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November 02, 2012 2:29 PM The 2012 Stakes, Part I

By Max Ehrenfreund

After a football game, the winning team gets to go home and celebrate. After a presidential election, the winner gets to set national policy for four years. Today and Monday, D.K. and I are going to take a break from the odds-making that inevitably consumes the press in the last few days of a campaign to write about what’s at stake.

Which is a lot. First, I’ll write about financial reform and the federal budget, and later on, we’ll discuss the environment, the courts, health care, and other issues.

Romney and Congressional Republicans have shown their support for policies that would leave the financial system vulnerable to another catastrophe. If they are elected, they will have the authority to implement those policies.

The new Consumer Financial Protection Bureau is a powerful agency, one of the few real accomplishments of the Dodd-Frank financial reform law. It’s true that Obama abandoned Elizabeth Warren in the face of opposition from Republicans in the Senate, but he did manage to appoint Richard Cordray during a recess. Cordray is a devoted advocate for consumers, but his appointment only lasts through the end of next year, and without a director, the bureau is legally impotent. If Romney wins, it is easy to imagine how the bureau could go without a director unless Democrats in Congress agreed to weaken the bureau’s authority. This agency’s purpose isn’t only to protect borrowers with poor access to credit from exploitation by unscrupulous loan officers. It could also shield the entire global financial system by preventing the predatory practices that led to the crisis in 2008.

If Republicans win control of the Senate, they will probably use the reconciliation process to avert a filibuster and pass budgets that deny regulatory agencies the money to implement the Dodd-Frank law. Romney has also said he will repeal the Sarbanes-Oxley law, which President George Bush signed in 2002 after the Enron and WorldCom scandals. The law places more stringent requirements for transparent accounting on corporations.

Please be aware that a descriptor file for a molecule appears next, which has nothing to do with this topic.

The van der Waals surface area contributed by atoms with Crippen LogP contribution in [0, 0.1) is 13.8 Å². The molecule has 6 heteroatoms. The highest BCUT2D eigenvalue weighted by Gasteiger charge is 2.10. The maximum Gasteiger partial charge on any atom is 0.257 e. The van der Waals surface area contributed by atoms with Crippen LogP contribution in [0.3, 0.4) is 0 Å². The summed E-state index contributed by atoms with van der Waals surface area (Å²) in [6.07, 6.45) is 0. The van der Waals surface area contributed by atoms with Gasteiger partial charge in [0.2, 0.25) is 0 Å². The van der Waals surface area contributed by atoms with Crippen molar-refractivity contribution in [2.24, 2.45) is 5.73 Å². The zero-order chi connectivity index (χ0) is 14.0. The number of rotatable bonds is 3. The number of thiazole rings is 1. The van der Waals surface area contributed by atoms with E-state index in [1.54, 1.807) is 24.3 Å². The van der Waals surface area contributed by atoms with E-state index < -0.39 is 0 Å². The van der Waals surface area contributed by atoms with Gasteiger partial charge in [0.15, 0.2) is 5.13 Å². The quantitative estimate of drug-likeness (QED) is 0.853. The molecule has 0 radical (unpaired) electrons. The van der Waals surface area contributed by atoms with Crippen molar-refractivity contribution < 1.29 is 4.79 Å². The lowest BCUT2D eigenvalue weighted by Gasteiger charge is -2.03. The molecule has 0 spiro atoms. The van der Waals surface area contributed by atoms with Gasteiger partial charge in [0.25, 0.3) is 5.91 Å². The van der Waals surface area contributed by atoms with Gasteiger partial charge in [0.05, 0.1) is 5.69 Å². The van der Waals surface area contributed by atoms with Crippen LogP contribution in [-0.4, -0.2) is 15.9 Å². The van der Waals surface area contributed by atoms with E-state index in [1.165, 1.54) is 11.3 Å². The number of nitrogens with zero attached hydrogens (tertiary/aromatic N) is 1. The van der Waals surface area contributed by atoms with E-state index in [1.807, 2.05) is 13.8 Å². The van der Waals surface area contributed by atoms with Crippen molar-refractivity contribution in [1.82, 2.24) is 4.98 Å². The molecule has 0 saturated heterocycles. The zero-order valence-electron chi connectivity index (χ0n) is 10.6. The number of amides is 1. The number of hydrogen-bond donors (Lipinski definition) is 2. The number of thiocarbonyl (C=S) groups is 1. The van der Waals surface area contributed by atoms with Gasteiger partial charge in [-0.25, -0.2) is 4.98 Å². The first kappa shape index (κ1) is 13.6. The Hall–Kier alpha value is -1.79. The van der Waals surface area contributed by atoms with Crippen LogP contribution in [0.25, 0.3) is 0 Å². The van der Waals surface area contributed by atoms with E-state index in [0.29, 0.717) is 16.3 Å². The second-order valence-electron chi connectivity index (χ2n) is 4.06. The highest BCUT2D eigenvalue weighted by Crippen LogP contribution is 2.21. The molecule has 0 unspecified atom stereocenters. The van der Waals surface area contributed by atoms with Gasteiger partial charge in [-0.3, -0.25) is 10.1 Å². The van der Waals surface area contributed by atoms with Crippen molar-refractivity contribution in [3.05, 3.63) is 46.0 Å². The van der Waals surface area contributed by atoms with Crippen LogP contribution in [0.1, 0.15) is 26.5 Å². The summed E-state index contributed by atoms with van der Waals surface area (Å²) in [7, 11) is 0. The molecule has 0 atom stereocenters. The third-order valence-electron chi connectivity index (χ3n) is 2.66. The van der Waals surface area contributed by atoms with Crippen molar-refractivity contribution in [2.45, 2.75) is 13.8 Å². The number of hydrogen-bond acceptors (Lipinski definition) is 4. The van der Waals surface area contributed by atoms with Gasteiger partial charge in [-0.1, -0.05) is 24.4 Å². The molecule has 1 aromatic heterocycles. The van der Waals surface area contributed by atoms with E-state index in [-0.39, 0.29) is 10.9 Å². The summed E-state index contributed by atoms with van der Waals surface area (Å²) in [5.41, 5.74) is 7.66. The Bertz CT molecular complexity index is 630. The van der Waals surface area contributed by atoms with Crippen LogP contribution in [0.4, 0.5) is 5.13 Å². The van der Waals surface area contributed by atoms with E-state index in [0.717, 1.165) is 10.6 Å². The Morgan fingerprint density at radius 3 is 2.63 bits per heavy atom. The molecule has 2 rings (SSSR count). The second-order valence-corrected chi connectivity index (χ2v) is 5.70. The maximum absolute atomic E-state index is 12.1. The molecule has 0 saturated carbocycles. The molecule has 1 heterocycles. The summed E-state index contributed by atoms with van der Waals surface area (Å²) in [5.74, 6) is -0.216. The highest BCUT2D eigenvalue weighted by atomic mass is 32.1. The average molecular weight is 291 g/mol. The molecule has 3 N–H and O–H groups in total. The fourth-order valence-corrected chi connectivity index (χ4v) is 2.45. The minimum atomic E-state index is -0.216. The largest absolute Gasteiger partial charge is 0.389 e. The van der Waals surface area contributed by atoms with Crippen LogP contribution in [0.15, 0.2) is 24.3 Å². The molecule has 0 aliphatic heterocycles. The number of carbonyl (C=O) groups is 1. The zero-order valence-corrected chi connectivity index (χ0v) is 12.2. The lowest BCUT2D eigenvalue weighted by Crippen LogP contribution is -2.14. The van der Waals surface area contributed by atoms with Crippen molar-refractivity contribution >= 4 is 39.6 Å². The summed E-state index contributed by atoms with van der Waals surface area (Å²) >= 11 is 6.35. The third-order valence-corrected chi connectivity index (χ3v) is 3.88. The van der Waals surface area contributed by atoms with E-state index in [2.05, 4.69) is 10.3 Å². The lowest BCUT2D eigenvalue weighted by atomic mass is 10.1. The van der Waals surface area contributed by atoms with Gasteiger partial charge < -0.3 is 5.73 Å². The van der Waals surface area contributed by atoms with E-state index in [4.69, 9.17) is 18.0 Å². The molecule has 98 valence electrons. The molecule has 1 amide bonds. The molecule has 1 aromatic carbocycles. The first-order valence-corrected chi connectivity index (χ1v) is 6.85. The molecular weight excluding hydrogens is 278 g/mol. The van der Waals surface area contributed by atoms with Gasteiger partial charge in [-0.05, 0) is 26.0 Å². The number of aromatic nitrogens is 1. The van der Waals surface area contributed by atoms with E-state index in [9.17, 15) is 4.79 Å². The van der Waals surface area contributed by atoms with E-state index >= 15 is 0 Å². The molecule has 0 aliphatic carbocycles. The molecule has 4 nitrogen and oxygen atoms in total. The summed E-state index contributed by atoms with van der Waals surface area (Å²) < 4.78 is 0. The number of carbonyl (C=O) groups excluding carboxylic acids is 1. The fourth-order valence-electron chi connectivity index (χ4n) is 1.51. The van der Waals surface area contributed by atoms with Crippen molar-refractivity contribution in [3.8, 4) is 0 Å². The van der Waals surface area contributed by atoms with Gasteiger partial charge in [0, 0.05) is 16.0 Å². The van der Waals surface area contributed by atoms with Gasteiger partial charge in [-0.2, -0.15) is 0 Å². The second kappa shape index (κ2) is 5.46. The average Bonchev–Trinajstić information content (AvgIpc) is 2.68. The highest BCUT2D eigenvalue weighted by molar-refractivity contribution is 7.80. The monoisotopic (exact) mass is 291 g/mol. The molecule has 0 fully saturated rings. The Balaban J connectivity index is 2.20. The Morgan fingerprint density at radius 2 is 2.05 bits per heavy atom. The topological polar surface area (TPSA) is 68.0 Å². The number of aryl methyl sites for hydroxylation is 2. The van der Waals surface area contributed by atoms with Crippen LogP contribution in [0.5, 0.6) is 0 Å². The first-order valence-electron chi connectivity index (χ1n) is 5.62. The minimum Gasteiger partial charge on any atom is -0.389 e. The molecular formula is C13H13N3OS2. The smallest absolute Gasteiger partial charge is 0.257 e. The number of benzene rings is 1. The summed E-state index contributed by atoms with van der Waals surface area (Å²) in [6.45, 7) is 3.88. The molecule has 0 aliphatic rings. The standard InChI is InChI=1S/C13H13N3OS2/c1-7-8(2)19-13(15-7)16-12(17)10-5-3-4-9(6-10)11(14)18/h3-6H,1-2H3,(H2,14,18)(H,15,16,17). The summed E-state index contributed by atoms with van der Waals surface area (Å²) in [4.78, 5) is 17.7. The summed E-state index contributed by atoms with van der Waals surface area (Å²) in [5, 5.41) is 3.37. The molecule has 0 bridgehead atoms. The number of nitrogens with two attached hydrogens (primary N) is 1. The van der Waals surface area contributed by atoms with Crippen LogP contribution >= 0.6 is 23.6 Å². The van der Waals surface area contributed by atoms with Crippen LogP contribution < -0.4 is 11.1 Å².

Neither candidate has been particularly forthcoming about their plans for the federal budget if they win. Jonathan Chait writes:

Of the many secret post-victory plans floating around in the inner circles of the campaigns, the least secret is Romney’s intention to implement Paul Ryan’s budget. The Ryan budget has come to be almost synonymous with the Republican Party agenda, and Romney has embraced it with only slight variations. It would repeal Obamacare, cut income-tax rates, turn Medicare for people under 55 years old into subsidized private insurance, increase defense spending, and cut domestic spending, with especially large cuts for Medicaid, food stamps, and other programs targeted to the very poor.

The Romney team would get their wish, again if Republicans win the Senate and use reconciliation to bypass a filibuster.

If Obama wins, he can simply wait until January, when budget sequestration, tax increases, and all the other components of the fiscal cliff will automatically become law. Republicans in Congress will be forced to compromise with the president if they want to protect defense contracts or to restore the extremely low tax rates of the past decade. A lot of people hope that the result will be a serious, bipartisan effort to resolve any range of heretofore intractable problems, from a fee on carbon to a tax code overhaul.

Obama has said several times that he supports the proposal of the Simpson-Bowles commission, or something similar, and Ezra Klein has speculated that the president might nominate Erskine Bowles to replace Treasury Secretary Tim Geithner. The president did nothing to advance the proposal in Congress in his first term, although he may have simply felt that trying to persuade his opposition to compromise wasn’t worth the time. What does seem clear if Obama wins, he will not extend Bush’s top marginal rate cut again. The result will be a more equitable tax system, one in which all citizens, including the wealthiest, share the burden of deficit reduction.

Max Ehrenfreund is a former Monthly intern and a reporter at The Washington Post. Find him on Twitter: @MaxEhrenfreund